Marketing manager

Q.What do you do for a living?

I work for Scottish Enterprise, Scotland’s Economic Development Agency, which is trying to bring inward investment into Scotland to create employment.

My role is to attract companies to come and work in Scotland and to support Scottish companies export abroad. In particular, and most recently, in renewable energies.

 

Q.How did you get interested in what you do? What advice was available to you when you chose this career direction?

 When I was about 16 at school I was given a job aptitude test and one of the career options that my abilities and personality seemed to suit well was sales and marketing.

 

Q.What was your journey to reach the role you are in today? (talk perhaps about education/choices/university, college, training or apprenticeships/ CPD or professional exams/job progression)

It all started whilst I was still at school. I had a very enjoyable summer job on a market stall selling fruit and veg! I learned the discipline of working hard, dealing with the public, persuading people, how to display goods attractively. Also I learned how to use pricing effectively to reduce waste e.g. to sell off short dated stock at reduced prices. Also, how to get along with colleagues and people from different backgrounds to my own. Latterly the business owner, who was a great mentor to me, gave me responsibility as a teenager to manage his staff one day every week.

I got good A level results so that allowed me to choose which University I went to. Thirty years ago there was only one University in England that offered a Business Studies/Marketing degree which was Lancaster. In Scotland it was only Strathclyde University.

I did quite a few graduate “milk round” interviews with big companies and I was offered a number of jobs as a graduate trainee. The most attractive offer was with Scottish and Newcastle to market beer in Edinburgh now called Heineken.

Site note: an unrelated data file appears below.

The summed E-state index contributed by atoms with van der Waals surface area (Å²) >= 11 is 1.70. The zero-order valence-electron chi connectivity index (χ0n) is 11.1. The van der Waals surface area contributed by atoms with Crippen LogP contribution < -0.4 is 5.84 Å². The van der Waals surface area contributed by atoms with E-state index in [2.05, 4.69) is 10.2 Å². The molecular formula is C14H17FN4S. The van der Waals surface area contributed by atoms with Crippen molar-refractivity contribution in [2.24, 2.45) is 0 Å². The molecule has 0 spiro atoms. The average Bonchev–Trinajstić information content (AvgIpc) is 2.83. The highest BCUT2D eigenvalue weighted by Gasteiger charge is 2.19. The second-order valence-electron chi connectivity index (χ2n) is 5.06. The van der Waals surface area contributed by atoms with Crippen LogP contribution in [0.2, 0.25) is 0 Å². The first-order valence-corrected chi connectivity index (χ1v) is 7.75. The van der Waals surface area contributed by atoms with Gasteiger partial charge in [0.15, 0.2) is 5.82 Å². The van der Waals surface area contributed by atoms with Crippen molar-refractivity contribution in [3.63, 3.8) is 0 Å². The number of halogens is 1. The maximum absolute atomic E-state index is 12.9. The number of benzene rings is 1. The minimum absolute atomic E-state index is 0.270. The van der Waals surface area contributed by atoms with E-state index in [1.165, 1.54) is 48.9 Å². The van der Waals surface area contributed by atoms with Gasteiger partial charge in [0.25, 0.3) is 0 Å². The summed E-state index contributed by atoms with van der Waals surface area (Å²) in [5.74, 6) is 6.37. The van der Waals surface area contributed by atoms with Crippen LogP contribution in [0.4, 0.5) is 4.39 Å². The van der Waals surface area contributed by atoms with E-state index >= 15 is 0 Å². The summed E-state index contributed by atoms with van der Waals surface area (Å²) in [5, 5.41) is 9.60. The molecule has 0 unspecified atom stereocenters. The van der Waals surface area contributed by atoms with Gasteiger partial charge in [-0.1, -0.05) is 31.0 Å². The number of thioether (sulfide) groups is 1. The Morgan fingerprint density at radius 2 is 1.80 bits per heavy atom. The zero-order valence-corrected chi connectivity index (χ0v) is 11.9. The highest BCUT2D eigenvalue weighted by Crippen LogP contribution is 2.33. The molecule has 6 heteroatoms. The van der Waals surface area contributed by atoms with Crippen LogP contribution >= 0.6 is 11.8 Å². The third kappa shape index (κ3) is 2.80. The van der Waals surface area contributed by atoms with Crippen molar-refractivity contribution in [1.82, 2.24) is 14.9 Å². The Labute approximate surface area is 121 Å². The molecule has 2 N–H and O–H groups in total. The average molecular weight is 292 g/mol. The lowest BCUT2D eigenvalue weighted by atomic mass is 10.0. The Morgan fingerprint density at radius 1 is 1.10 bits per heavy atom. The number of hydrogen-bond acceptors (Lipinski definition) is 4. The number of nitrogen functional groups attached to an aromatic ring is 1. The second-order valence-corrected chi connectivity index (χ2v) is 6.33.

Following a year as a graduate trainee in marketing, I was then asked to work in sales in the South West of England for about 18 months before moving back to Edinburgh where for the next 8 years I worked my way up to being Marketing Manager for the Scottish Pub side of the business who sold beer to all of Scotland’s pubs, sounds like an ideal job – even got free beer!

I was then offered an opportunity to set up a new Design Agency in Edinburgh and be the Account Director in charge of new business which was really interesting and useful in giving me insights into other businesses which I had not worked in before.

I also took the opportunity to do a post graduate course in marketing to refresh and update my knowledge which I did in my own time in the evenings and weekends.

This was around the time that I had rejoined the beer company and did marketing for a range of beers and lagers.

I did further work in marketing for Higher Education and Health Scotland before being offered a role working for my current employer Scottish Enterprise 5 years ago. This was doing marketing to  help regenerate the business community on the Clyde in Glasgow e.g. this project brought the BBC and STV to the Clyde  but most recently I added  the marketing of  Scotland’s energy industry including Scotland’s renewable energy.